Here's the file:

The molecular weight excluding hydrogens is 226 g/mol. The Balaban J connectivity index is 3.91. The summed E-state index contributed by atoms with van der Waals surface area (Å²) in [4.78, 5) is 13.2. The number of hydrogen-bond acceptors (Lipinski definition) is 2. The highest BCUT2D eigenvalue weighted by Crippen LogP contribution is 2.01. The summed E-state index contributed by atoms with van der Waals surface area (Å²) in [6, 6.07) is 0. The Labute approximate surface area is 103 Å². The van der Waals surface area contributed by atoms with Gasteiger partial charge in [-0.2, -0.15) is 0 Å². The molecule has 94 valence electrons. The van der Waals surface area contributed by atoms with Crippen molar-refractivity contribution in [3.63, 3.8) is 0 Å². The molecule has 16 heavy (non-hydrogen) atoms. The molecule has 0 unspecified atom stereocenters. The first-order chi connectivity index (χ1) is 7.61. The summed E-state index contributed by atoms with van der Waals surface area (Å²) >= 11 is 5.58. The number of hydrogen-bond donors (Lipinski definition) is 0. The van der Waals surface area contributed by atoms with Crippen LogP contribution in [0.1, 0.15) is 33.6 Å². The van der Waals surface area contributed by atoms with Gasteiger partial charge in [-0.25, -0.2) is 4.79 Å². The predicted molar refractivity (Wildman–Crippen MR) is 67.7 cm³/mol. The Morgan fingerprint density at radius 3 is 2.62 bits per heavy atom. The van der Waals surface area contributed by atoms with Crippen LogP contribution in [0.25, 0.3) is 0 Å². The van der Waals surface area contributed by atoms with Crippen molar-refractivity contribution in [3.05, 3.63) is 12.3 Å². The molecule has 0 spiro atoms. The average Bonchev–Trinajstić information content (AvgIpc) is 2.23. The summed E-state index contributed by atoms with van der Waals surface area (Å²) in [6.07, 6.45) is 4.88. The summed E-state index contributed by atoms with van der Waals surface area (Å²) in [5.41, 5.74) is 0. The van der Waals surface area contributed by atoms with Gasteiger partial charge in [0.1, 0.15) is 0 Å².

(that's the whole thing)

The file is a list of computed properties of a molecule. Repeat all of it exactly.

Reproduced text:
The molecular weight excluding hydrogens is 226 g/mol. The Balaban J connectivity index is 3.91. The summed E-state index contributed by atoms with van der Waals surface area (Å²) in [4.78, 5) is 13.2. The number of hydrogen-bond acceptors (Lipinski definition) is 2. The highest BCUT2D eigenvalue weighted by Crippen LogP contribution is 2.01. The summed E-state index contributed by atoms with van der Waals surface area (Å²) in [6, 6.07) is 0. The Labute approximate surface area is 103 Å². The van der Waals surface area contributed by atoms with Gasteiger partial charge in [-0.2, -0.15) is 0 Å². The molecule has 94 valence electrons. The van der Waals surface area contributed by atoms with Crippen molar-refractivity contribution in [3.63, 3.8) is 0 Å². The molecule has 16 heavy (non-hydrogen) atoms. The molecule has 0 unspecified atom stereocenters. The first-order chi connectivity index (χ1) is 7.61. The summed E-state index contributed by atoms with van der Waals surface area (Å²) >= 11 is 5.58. The number of hydrogen-bond donors (Lipinski definition) is 0. The van der Waals surface area contributed by atoms with Crippen LogP contribution in [0.1, 0.15) is 33.6 Å². The van der Waals surface area contributed by atoms with Gasteiger partial charge in [-0.25, -0.2) is 4.79 Å². The predicted molar refractivity (Wildman–Crippen MR) is 67.7 cm³/mol. The Morgan fingerprint density at radius 3 is 2.62 bits per heavy atom. The van der Waals surface area contributed by atoms with Crippen LogP contribution in [0.25, 0.3) is 0 Å². The van der Waals surface area contributed by atoms with Crippen molar-refractivity contribution in [3.05, 3.63) is 12.3 Å². The molecule has 0 spiro atoms. The average Bonchev–Trinajstić information content (AvgIpc) is 2.23. The summed E-state index contributed by atoms with van der Waals surface area (Å²) in [6.07, 6.45) is 4.88. The summed E-state index contributed by atoms with van der Waals surface area (Å²) in [5.41, 5.74) is 0. The van der Waals surface area contributed by atoms with Gasteiger partial charge in [0.1, 0.15) is 0 Å².